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OTTAWA (Reuters) - Canada's minority Conservative government has made a series of last-minute budget concessions in a bid to win enough opposition support to avert an early election, a government source revealed on Monday.
The government will present its budget on Tuesday and needs the backing of one of the three opposition parties to pass the document. If all three vote against, the Conservatives will fall, pushing Canada into its fourth election in seven years.
The source said the government would extend a program to pay people who had made their homes more energy-efficient and would also help doctors and nurses move to rural areas. Both steps touch on demands the left-leaning New Democratic Party has made as a price for supporting the budget.
"We have been clear we do not want an election. We are serious. We are going to put forward a budget that is in the best interests of all Canadians," the source told Reuters.
"Where the opposition have made reasonable suggestions, we have listened and it is clear that we have acted," said the source, who asked not to be identified.
The concessions mark a major change in attitude by the government, which as recently as a few days ago had been saying it could not meet many of the New Democrats' demands.
Polls show the Conservatives, beset by a series of ethical problems, are unlikely to gain a majority in an election now.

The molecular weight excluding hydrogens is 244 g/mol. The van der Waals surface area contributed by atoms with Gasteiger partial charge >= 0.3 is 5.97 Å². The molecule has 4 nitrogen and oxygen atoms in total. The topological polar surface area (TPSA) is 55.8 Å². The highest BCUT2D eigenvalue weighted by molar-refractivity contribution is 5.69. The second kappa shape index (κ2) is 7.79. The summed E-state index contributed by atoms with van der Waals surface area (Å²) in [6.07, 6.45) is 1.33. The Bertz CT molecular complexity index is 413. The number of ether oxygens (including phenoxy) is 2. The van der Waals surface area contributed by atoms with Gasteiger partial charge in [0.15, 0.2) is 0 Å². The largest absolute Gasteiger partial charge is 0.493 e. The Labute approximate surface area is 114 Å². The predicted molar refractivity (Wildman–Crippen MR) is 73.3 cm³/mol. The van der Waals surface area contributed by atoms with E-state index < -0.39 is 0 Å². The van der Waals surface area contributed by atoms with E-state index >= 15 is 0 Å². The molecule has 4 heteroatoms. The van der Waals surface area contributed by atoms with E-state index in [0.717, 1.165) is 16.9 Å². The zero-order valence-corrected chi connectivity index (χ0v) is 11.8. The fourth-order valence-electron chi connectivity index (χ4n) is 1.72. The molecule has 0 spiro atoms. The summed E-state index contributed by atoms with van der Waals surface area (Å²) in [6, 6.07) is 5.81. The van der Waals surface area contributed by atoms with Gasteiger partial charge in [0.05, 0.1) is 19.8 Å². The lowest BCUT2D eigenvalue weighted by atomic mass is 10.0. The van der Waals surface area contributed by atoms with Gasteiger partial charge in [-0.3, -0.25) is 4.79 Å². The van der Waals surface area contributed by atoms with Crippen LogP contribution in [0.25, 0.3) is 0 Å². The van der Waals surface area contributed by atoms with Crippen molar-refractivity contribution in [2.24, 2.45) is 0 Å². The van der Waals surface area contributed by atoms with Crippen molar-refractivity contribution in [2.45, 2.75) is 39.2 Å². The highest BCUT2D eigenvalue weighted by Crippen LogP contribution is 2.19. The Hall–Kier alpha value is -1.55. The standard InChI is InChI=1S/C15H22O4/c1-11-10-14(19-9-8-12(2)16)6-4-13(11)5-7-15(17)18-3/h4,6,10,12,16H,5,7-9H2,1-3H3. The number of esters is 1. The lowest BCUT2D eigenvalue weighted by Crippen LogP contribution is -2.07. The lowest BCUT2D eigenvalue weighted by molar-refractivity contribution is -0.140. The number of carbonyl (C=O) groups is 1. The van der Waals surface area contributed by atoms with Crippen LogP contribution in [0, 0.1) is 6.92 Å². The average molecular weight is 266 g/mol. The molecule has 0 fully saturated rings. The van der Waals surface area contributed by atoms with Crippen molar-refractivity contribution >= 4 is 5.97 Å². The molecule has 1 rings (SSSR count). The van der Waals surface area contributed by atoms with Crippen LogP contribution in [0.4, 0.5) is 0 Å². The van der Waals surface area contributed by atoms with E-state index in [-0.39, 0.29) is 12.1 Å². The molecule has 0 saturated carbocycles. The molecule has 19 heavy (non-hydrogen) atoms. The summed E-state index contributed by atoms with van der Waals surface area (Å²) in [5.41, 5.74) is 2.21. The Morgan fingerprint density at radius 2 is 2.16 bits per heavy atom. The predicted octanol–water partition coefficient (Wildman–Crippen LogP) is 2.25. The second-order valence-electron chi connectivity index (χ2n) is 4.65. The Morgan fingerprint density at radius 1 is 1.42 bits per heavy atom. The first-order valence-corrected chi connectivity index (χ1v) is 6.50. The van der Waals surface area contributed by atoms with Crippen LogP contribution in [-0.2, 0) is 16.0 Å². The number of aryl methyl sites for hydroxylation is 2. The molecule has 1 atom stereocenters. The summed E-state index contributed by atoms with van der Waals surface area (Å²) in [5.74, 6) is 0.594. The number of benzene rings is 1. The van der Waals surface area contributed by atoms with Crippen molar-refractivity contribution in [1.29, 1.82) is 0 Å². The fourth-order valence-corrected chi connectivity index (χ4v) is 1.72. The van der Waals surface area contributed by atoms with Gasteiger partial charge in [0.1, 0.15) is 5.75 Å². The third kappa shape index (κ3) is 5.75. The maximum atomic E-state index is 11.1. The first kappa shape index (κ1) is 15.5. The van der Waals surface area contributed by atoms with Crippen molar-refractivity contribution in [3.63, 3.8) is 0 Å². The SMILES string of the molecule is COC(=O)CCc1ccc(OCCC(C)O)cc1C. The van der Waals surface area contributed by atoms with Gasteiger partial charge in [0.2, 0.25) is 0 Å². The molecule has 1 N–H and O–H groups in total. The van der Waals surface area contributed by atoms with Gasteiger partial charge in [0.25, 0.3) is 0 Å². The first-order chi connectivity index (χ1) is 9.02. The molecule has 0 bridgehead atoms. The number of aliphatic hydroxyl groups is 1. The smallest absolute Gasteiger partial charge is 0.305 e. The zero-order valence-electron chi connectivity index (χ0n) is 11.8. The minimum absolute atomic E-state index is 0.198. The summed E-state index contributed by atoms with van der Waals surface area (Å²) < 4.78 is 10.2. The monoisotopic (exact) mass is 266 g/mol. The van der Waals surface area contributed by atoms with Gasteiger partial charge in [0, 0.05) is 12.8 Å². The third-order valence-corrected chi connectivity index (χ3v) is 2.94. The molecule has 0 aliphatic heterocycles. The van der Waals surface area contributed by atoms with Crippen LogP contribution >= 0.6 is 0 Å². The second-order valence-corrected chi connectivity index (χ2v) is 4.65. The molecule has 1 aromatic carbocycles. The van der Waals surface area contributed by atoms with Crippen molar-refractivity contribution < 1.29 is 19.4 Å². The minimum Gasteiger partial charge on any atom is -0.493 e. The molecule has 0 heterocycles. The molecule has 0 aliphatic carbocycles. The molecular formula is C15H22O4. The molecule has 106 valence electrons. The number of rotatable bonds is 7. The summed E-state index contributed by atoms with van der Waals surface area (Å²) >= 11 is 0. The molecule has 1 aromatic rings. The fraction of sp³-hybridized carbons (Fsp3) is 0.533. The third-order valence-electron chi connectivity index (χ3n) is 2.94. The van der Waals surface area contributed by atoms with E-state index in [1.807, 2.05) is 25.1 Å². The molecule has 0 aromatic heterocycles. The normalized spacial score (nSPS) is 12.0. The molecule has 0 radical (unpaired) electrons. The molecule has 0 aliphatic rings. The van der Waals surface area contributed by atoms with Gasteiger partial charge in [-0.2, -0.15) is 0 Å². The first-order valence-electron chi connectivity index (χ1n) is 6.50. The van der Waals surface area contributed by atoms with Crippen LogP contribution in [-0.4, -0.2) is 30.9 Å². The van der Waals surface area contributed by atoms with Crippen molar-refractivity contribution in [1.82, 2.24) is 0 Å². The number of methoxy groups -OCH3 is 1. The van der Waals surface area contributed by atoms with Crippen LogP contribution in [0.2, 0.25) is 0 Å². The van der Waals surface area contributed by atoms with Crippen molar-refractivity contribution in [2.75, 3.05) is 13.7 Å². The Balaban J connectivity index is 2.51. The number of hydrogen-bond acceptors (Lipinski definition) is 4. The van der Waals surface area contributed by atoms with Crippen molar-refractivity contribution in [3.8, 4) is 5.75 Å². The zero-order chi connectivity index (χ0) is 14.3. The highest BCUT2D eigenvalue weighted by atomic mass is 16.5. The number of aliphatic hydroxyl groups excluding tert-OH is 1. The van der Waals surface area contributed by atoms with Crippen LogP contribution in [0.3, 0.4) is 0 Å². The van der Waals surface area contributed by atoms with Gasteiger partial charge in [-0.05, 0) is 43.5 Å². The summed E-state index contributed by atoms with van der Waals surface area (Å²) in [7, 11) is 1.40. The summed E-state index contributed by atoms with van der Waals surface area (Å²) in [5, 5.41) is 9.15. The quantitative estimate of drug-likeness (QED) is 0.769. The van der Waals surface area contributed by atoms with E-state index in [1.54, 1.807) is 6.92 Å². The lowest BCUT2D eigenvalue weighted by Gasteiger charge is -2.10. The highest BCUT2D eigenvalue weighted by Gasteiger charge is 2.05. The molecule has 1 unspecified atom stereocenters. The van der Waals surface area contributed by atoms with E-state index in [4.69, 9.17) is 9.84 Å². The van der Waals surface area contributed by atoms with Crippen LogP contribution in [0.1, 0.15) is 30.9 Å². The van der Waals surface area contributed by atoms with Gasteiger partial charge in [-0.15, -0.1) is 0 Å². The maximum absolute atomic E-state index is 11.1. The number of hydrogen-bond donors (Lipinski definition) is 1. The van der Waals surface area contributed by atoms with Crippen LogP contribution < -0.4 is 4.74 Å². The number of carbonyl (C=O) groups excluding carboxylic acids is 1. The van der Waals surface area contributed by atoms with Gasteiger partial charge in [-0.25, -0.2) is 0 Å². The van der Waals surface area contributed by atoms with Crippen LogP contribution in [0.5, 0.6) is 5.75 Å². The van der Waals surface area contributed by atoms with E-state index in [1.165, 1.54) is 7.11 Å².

"We hope opposition members of parliament will say no to an unnecessary and opportunistic election," said the source.
Avoiding an election would be a relief for New Democrat leader Jack Layton, who was diagnosed last year with prostate cancer and who had hip surgery this month.
A New Democratic party spokesman reacted cautiously, saying the government showed no signs of boosting Canada's state pension -- another key demand.
Even if the New Democrats back the budget, the government could face a nonconfidence motion which the main opposition Liberal Party says it might present this Friday.
If the Conservatives survive this week they should be able to stay in power for another year at least. Around half of Canada's provinces are due to hold elections this fall and a federal campaign then would be unwelcome.
Speaking before news of the concessions, Layton said the ethical issues made it harder and harder for the New Democrats to consider supporting the government.
Last week police were asked to investigate allegations of misconduct by a former top aide to Prime Minister Stephen Harper as well as by a former aide to a cabinet minister. Last month, four Conservative officials were charged with violating financing rules during the 2006 election campaign that brought the party to power.
Earlier on Monday, a special parliamentary committee declared the government to be in contempt for failing to provide enough information on the cost of its crime agenda.
"This is not a good day for Canada or Canadians. This is not done lightly," said David McGuinty, a Liberal legislator.
A Harris-Decima poll for Canadian Press on Monday put the Conservatives on just 34 percent public support, which means they would lose seats if an election were held now. The party had slipped 2 percentage points in less than three weeks.
The Liberals stayed level at 28 percent while the New Democrats edged up 2 points to 17 percent.
Additional reporting by Allan Dowd; Editing by Eric Walsh